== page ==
was successfully added to your cart.

Africa has something to shout about when it comes to UNESCO World Heritage sites, the continent home to more than a few.  Chosen for their cultural or natural significance, there are now 1,007 iconic global locations on the list, and recently we were in the mood to celebrate as Botswana’s Okavango Delta finally made the grade! While there are far too many to mention here, we’ve picked out some of the most interesting sites inscribed by the World Heritage Committee, but if we’ve missed off one of your favourites why not tweet us on Twitter @AcaciaAfrica using the #WorldHeritage hashtag!


Once a leper colony and perhaps better known as a maximum security prison for political prisoners, Robben Island  may have a sombre history, but it’s also borne witness to dramatic cultural change in South Africa: the end of apartheid.  Situated on a low-lying rocky outcrop and just 9.3km north of the mainland, Nelson Mandela was its most famous resident, the peace icon spending 18 years imprisoned on the island. Derelict World War II military structures can also be found here, and with a timeline stretching across several centuries, the tomb of Hadije Kramat, a Muslim leader who was exiled in the mid 18th century.

A true geological wonder the Namib Sand Sea is the only coastal desert to be influenced by fog.  Formed by the transportation of materials, which are carried by river, ocean current and wind over thousands of kilometers, the dunes are a breathtaking sight to behold. A must see on the World Heritage list, this otherworldly location is one of the few sites to fulfill all four of UNESCO’s criteria, putting it on a par with the Galapagos Islands and the Great Barrier Reef.

The 1,000th location to be awarded with UNESCO World Heritage status, the Okavango Delta is currently basking in its well deserved limelight. Some of the world’s most endangered species of large mammal including the lion, cheetah, painted dog and white and black rhino inhabit Africa’s last remaining wetland wilderness, and August is one of the best times to enjoy a mokoro safari, the wildlife migrating to the delta during high water season.

BOB7 (3)
The Great Zimbabwe Ruins  bear testimony to the Bantu civilization of the Shona between the 11th and 15th centuries. Steeped in mystery, legend has it that the site is linked to the Queen of Sheba and King Solomon’s mines, the rough hewn granite blocks forming distinct enclosures. Accessed by narrow passageways, to the west you’ll find what is considered to be a “royal city,” the enclosure thought to have been the residence of successive chiefs.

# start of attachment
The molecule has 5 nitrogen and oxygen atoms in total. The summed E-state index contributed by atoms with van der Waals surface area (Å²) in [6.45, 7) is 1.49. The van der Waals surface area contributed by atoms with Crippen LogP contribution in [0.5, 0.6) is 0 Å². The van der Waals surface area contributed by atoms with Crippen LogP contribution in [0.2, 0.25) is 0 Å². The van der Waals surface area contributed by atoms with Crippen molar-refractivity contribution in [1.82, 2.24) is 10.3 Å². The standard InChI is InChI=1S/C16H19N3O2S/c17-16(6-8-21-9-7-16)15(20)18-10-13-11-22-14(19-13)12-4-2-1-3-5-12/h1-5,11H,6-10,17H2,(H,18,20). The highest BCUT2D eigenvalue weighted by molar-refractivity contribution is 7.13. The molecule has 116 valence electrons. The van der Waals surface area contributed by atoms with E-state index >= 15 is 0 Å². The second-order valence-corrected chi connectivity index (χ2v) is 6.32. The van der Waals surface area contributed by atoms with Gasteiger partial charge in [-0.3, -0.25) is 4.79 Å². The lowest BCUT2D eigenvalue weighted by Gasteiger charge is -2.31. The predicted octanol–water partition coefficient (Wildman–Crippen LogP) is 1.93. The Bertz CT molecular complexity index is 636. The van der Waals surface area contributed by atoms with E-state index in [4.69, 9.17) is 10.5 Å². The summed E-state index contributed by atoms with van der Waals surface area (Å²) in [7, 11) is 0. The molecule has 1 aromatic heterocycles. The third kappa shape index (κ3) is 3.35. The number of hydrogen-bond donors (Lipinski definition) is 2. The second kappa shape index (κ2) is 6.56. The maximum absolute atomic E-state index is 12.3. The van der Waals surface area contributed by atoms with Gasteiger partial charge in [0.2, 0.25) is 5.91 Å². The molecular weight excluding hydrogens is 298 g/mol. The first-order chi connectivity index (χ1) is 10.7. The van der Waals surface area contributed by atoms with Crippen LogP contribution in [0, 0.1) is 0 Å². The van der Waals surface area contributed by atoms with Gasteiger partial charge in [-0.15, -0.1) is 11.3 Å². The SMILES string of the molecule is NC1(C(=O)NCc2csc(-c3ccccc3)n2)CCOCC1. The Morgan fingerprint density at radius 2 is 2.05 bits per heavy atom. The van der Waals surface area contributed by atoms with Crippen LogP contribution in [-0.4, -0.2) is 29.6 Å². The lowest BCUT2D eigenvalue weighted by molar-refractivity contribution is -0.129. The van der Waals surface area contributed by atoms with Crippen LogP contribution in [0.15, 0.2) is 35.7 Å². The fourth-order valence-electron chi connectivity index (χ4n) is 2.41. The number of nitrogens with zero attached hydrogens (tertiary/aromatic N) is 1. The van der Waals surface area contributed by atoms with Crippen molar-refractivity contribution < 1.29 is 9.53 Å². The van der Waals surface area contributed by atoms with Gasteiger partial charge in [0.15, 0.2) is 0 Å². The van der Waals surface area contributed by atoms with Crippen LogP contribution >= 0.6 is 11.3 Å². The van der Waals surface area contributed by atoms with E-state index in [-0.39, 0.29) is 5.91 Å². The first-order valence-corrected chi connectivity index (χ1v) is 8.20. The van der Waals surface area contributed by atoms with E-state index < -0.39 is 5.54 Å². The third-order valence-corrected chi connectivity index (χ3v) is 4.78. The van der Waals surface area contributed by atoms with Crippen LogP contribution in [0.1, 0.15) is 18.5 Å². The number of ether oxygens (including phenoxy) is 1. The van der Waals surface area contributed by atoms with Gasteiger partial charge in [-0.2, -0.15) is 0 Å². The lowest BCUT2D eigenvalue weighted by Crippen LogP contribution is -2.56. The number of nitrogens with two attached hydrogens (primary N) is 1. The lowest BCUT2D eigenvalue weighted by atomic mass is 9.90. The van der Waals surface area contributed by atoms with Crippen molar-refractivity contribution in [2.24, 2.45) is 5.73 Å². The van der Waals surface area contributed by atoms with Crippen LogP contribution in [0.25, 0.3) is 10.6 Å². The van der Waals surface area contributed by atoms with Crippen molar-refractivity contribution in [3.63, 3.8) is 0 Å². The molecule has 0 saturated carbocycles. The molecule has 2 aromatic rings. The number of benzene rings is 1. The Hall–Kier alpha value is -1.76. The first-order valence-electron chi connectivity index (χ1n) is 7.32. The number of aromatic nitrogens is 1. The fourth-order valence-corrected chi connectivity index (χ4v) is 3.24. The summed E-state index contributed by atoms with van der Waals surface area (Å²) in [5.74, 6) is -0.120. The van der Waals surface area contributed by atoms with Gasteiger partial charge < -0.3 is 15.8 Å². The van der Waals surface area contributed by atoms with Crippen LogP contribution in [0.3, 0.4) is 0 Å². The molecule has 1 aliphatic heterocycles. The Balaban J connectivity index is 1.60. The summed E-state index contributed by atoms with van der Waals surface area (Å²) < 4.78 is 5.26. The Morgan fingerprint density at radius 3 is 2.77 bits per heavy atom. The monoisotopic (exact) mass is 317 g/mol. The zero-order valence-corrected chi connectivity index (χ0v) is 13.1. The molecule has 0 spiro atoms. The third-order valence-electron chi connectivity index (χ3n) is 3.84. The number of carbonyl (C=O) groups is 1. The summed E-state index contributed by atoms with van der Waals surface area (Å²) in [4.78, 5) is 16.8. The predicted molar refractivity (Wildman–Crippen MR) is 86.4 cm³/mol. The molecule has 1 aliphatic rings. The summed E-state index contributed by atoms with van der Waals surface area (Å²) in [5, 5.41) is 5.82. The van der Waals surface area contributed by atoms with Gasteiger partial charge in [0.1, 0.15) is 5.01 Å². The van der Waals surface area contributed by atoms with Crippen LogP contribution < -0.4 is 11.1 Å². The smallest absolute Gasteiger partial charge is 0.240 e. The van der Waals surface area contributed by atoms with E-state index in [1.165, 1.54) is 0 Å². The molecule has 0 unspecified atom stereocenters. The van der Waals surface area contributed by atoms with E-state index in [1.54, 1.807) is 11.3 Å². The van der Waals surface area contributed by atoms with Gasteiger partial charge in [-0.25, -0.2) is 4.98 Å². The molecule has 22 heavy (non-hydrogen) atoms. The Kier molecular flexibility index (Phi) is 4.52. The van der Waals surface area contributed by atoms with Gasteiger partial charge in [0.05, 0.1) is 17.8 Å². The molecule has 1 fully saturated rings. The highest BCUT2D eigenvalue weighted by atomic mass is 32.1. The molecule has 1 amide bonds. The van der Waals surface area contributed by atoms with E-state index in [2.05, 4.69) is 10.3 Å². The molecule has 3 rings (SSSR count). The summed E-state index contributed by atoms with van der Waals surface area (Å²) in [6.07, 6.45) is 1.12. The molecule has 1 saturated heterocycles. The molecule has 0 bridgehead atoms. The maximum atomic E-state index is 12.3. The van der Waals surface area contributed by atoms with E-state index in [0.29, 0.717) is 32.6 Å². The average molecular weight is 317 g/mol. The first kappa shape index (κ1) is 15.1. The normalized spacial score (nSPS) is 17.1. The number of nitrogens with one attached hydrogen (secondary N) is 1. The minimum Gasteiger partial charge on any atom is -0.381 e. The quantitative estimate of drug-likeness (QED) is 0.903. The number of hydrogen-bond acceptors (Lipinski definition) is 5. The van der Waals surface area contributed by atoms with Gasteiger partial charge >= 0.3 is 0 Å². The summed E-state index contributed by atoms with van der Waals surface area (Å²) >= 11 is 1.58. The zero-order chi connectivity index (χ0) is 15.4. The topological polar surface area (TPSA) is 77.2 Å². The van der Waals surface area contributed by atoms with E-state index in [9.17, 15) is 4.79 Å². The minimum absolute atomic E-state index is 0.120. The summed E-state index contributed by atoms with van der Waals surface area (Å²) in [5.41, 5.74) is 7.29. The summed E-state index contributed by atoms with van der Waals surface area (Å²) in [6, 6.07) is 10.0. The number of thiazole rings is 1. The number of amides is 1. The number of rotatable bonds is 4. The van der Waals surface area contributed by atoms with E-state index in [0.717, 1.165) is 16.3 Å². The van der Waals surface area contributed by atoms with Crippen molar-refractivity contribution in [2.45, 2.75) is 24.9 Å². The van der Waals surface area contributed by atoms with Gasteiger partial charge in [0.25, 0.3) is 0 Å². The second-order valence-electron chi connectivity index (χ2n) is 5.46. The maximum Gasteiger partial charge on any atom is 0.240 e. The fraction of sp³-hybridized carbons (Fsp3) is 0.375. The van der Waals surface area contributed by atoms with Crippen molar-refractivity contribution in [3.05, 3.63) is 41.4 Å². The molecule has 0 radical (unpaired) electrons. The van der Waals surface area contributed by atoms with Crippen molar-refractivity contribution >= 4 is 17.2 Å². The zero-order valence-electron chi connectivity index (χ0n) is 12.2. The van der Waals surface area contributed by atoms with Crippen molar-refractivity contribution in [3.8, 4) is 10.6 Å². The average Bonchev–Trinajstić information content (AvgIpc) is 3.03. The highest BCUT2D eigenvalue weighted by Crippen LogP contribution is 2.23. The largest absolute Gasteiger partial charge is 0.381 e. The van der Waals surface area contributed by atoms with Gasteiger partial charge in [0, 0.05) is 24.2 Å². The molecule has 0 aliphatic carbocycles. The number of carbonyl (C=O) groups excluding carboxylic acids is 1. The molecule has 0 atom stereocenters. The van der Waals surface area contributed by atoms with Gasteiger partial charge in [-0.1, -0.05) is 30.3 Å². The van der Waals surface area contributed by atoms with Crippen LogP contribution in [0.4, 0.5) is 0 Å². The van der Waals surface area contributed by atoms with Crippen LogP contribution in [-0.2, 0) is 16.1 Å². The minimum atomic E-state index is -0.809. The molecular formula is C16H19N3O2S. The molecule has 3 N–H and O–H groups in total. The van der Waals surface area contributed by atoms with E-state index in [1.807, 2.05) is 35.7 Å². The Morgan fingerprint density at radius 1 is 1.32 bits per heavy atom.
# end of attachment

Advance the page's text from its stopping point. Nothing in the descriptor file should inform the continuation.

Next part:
Great Zim Ruins (4)
The Victoria Falls  gives out an iridescent mist that can be seen more than 20 kilometers away! This factor alone makes the location one to add to the UNESCO hit list and dividing Zambia and Zimbabwe there are plenty of options to get a birds eye view. Some argue that Zimbabwe holds the title on best spots to gaze upon this natural wonder and the country does claim 15 of the 19 viewing points, but with micro-flights and huey flights getting you closer to the world’s largest falling curtain of water you’ll be spoilt for choice in Zambia too!

DCF 1.0
For cultural fusion and historic architecture Stone Town  can’t be beat – urban Zanzibar mixing elements of Africa, the Arab region, India, and Europe. Once a important hub for trading between Africa and Asia, and affectionately known as the Spice Island, a tour down the cobbled streets of Stone Town will also unearth its not so pleasant past. On the up side while this was one of the main slave-trading ports in East Africa, it is also the base from which its opponents including, David Livingstone braved the campaign trail.

Inhabited by globally threatened species, an ideal location from which to view the annual migration and one of the best places to spot all the Big Five, the Ngorongoro Crater  is an impressive wildlife haunt. UNESCO added it to the list way back in 1979, but today the world’s largest intact caldera still holds sway on the safari front, and there’s a cultural kick as the Maasai herd their cattle in the conservation area.

The ultimate challenge, climbing Mount Kilimanjaro is on the list of “1,000 places to see before you die,” and Africa’s tallest freestanding mountain has undoubtedly made the cut on numerous “before your 30” bucket lists.  Let’s face it, who wouldn’t want to explore these dizzy heights and trek through rainforest, moorland, alpine desert habitat and snow laden trails, the path leading you upwards to the Uhuru peak at 5,895 metres above sea level.

The views over the Great Rift Valley are jaw droppingly beautiful. Impressive in size alone it is the only major physiographic land feature on earth visible with the naked eye from the moon – the rift stretching from the Red Sea through East Africa (branching out to the east and west) to the southern end of Mozambique. Boasting a total of five world heritage sites, you can get in on the UNESCO action at Bwindi Impenetrable Park, where you’ll find half of the world’s last remaining Mountain Gorillas, or alternatively dive into the evolutionary depths of Lake Malawi, home to hundreds of endemic fish species.